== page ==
Infant nutritional formulations: Indications Sole nutritional intake for premature & full-term infants; supplemental nutritional intake for older infants receiving solid foods; supplemental nutritional intake for breastfed infants.
Esophagostomy Feeding tube surgically inserted into the esophagus
Gastrostomy Feeding tube surgically inserted directly into the stomach
Jejunostomy Feeding tube surgically inserted into the jejunum
Nasoduodenal Feeding tube placed from the nose to the duodenum
Nasojejunal Feeding tube placed from the nose to the jejunum
Nasogastric Feeding tube placed from the nose to the stomach
Oral Nutritional supplements delivered by mouth
Peripheral parenteral nutrition characteristics Supplemental (total if moderate to low needs); <14 days; Hyperosmolar (600-900 mOsm/L); Fluid tolerance must be high; Dextrose <10%; Amino acids <3%; Fats 10%-20%; Calories <2000 kcal/day
Central parenteral nutrition characteristics Total nutrition; >7days; Hyperosmolar (600-900 mOsm/L); Can be fluid restricted; Dextrose 10%-35%; Amino acids >3%-7%; Fats 10%-20%; Calories >2000 kcal/day
Malignant hyperthermia Emergency occurs during/after general anesthesia or use of NMBD succinylcholine. Sudden increase in temp. (>104 degrees F). S/s- tachypnea, tachycardia, muscle rigidity. Tx- cardiorespiratory supportive care & dantrolene (skeletal muscle relaxant).
Moderate Sedation (conscious sedation/procedural sedation) Combo of IV benzo (midazolam) & opiate (fentanyl/morphine). Anxiety & pain reduced and amnesia related to midazolam. Pt is able to maintain own airway & respond to verbal commands.
Standards for moderate sedation Personnel administering must have ACLS. One personnel must be exclusively monitoring pt. Someone must be able to intubate. Emergency equipment must be in room.
Infiltration & epinephrine together indications Prevent systemic absorption of anesthetic, confine local anesthetic to injected area, & reduce local blood loss.
Neuromuscular Blocking Drugs (NMBDs) Prevent nerve transmission in certain muscles. Used as adjuncts with general anesthetics during surgery. Mechanical ventilation is required due to paralysis of respiratory & skeletal muscles. Do NOT cause sedation/pain relief. Pt may be conscious.
Succinylcholine- Depolarizing NMBD Works similar to ACh, causes sustained depolarization (paralysis). Metabolism is slower than ACh, repolarization cannot occur. Reversal agent Anticholinesterase drugs.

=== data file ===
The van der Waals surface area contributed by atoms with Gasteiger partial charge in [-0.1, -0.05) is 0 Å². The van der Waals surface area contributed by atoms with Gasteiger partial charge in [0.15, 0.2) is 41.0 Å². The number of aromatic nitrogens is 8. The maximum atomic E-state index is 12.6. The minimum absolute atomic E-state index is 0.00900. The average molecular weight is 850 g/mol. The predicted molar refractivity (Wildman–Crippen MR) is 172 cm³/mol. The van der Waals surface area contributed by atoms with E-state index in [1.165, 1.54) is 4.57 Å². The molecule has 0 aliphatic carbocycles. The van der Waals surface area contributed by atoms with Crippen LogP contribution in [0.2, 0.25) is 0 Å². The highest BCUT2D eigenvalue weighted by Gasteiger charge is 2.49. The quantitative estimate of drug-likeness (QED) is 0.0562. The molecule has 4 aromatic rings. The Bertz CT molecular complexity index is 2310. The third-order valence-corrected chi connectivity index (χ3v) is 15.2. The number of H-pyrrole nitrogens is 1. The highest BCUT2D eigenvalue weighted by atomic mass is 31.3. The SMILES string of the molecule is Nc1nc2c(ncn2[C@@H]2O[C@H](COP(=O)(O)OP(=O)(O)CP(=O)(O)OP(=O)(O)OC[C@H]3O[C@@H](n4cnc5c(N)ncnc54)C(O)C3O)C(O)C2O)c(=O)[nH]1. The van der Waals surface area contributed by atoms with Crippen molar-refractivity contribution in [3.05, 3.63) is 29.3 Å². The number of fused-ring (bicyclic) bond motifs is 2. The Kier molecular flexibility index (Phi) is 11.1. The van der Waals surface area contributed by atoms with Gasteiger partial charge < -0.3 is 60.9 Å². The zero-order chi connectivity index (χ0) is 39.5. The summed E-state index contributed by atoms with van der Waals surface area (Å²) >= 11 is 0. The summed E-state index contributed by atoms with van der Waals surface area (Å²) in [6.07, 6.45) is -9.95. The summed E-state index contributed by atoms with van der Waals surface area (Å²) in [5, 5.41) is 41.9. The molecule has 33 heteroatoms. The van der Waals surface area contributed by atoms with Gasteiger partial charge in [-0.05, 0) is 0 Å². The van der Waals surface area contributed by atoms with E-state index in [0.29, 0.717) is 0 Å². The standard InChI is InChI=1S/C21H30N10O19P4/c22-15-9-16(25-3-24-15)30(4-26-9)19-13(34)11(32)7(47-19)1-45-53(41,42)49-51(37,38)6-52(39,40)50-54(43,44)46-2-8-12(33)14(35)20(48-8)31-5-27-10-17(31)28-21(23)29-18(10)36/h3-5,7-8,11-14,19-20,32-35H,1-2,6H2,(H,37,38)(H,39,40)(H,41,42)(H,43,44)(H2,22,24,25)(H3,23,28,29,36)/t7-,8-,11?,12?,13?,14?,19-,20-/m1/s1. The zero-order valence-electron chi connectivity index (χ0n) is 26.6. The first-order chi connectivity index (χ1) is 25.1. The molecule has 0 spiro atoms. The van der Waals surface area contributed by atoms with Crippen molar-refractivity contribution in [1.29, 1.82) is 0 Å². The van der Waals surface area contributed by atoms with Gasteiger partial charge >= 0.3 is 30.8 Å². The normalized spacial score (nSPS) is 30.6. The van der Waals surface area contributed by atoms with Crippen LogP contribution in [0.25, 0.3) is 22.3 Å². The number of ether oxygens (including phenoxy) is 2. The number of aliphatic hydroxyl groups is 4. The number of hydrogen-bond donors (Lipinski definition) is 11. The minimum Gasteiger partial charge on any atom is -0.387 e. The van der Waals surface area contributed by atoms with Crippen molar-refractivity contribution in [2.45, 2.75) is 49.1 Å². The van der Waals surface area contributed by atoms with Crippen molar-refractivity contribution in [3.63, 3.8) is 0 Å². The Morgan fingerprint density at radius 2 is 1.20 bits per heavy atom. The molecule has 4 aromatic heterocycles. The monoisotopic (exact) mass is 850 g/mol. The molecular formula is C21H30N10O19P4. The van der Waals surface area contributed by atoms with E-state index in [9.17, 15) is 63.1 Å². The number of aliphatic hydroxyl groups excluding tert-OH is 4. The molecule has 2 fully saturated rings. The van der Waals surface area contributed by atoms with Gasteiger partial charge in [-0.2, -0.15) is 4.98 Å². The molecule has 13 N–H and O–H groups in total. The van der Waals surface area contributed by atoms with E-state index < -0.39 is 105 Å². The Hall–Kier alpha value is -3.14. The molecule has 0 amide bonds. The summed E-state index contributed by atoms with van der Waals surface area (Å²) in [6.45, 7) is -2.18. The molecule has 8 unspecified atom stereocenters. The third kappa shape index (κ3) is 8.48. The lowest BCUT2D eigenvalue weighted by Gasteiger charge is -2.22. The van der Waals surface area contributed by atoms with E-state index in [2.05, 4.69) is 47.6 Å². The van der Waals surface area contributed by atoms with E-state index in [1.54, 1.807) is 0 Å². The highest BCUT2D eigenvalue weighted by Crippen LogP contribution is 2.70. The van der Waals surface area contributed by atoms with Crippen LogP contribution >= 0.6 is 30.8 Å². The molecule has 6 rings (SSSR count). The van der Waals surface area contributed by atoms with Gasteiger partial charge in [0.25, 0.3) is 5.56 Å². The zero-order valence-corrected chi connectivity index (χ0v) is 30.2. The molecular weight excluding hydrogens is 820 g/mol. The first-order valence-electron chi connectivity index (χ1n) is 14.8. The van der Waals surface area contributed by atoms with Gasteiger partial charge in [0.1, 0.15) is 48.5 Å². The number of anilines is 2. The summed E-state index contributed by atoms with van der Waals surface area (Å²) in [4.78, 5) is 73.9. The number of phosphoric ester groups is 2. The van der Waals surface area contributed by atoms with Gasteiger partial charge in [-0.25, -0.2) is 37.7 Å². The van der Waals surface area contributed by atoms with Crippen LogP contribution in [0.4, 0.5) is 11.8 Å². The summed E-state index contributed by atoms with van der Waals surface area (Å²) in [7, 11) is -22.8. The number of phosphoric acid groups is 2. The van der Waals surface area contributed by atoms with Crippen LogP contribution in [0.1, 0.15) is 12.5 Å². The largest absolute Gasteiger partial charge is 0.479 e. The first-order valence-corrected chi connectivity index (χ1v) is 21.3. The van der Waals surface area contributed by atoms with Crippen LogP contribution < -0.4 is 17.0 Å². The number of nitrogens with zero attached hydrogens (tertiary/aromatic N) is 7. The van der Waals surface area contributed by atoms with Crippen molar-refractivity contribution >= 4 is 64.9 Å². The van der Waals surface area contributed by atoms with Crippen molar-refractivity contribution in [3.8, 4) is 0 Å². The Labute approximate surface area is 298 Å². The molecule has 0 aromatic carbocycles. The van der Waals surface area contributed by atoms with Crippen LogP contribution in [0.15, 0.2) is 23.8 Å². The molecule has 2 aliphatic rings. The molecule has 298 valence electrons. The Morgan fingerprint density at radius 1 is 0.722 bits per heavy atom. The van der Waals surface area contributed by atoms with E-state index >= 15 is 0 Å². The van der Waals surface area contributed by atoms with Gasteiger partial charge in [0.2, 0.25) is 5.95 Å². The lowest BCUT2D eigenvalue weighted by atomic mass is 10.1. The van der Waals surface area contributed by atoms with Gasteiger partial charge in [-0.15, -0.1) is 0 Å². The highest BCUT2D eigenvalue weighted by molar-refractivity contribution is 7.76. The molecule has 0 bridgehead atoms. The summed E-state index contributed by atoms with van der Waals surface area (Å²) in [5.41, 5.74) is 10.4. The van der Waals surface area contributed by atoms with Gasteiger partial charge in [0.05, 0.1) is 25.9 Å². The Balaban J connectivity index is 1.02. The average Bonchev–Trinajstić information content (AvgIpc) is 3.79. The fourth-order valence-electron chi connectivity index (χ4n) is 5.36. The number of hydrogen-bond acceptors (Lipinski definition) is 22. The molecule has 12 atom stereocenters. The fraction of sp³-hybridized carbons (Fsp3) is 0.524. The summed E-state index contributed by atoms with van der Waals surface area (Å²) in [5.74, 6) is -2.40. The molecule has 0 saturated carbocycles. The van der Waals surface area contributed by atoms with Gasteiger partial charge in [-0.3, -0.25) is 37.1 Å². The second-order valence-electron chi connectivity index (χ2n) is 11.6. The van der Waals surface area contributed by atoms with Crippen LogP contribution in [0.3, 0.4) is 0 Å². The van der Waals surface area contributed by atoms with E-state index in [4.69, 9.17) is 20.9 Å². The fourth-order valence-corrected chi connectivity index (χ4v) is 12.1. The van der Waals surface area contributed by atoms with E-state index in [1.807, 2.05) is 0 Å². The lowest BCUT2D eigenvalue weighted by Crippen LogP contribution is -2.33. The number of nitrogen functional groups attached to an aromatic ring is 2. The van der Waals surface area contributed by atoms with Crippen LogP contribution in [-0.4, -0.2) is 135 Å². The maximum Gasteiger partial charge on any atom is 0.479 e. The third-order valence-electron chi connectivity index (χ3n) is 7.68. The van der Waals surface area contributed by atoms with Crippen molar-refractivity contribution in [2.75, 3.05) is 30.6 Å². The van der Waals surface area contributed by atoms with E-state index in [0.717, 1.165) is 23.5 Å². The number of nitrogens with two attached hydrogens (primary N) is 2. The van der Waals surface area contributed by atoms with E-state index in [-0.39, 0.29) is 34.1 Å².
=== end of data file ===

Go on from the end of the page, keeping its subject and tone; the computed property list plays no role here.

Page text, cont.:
NMBDs- Nonpolarizing Drugs Short acting, intermediate acting & long acting. Prevent ACh from acting at neuromuscular junctions. Nerve cell membrane is not depolarized & muscle fibers are not stimulated. Skeletal muscle contraction does not occur.
NMBDs Indications Main- facilitating controlled ventilation during surgical procedures. Endotracheal intubation (short-acting). Reduce muscle contraction in an area that needs surgery. Dx drugs for myasthenia gravis.
Overdose of NMBDs Causes prolonged paralysis & prolonged mechanical ventilation. Cardiovascular collapse can occur. Conditions may increase sensitivity to NMBDs. Reversal agents- anticholinesterase drugs (neostigmine, pyridostigmine).
Nursing Implications for anesthetics Assess Hx of surgeries & response to anesthesia, Hx of allergies & meds, use of alcohol, illicit drugs, opioids. Assess preop, intraop, & postop- ABCs, vitals, baseline labs, ECG, O2 sat, body systems (neuro, respiratory, cardio, renal/GU, & GI).
Nursing Implications for recovery of anesthesia Monitor for cardio/respiratory depression, and for complications. Implement safety measures. Reorient pt to surroundings. Teach pt about post op turning, coughing, & deep breathing.
Long term use of phenytoin (Dilantin) adverse effects May cause gingival hyperplasia, acne, hirsutism & Dilantin facies.
Autoinduction Process in which over time a drug stimulates the production of enzymes that enhance its own metabolism, which leads to lower than expected drug concentrations.
Nursing Implications for Oral AEDs Take regularly, same time each day. Take with meals. Don't crush, chew, or open XL forms. If pt is NPO contact Dr. Teach to wear med alert tag. Should not stop suddenly. Follow driving recommendations. Teach it's long term. Monitor adverse effects.
Nursing Implications for IV AEDs Follow manufacturer's recommendations for delivery- usually slowly. Monitor vitals. Avoid extravasation of fluids. Use ONLY NS with IV phenytoin (Dilantin).
Adverse effects of AEDs Mental status changes, mood changes, changes in LOC or sensorium, eye problems, visual disorders, sore throat, fever (blood dyscrasias may occur with hydantoins).
Alpha-Adrenergic Agonist Response Vasoconstriction & CNS stimulation
Beta-Adrenergic Agonist Responses Bronchial, GI, & uterine smooth muscle, glycogenolysis, & cardiac stiumlation.
Adrenergic blocking agents used post MI Inhibits stimulation from circulating catecholamines
Adrenergic blocking agents used post MI Inhibits stimulation from circulating catecholamines
What is important to consider for a pt with DM Beta blockers mask s/s hypoglycemia
Antidote for cholinergics Atropine
Created by: STorrez2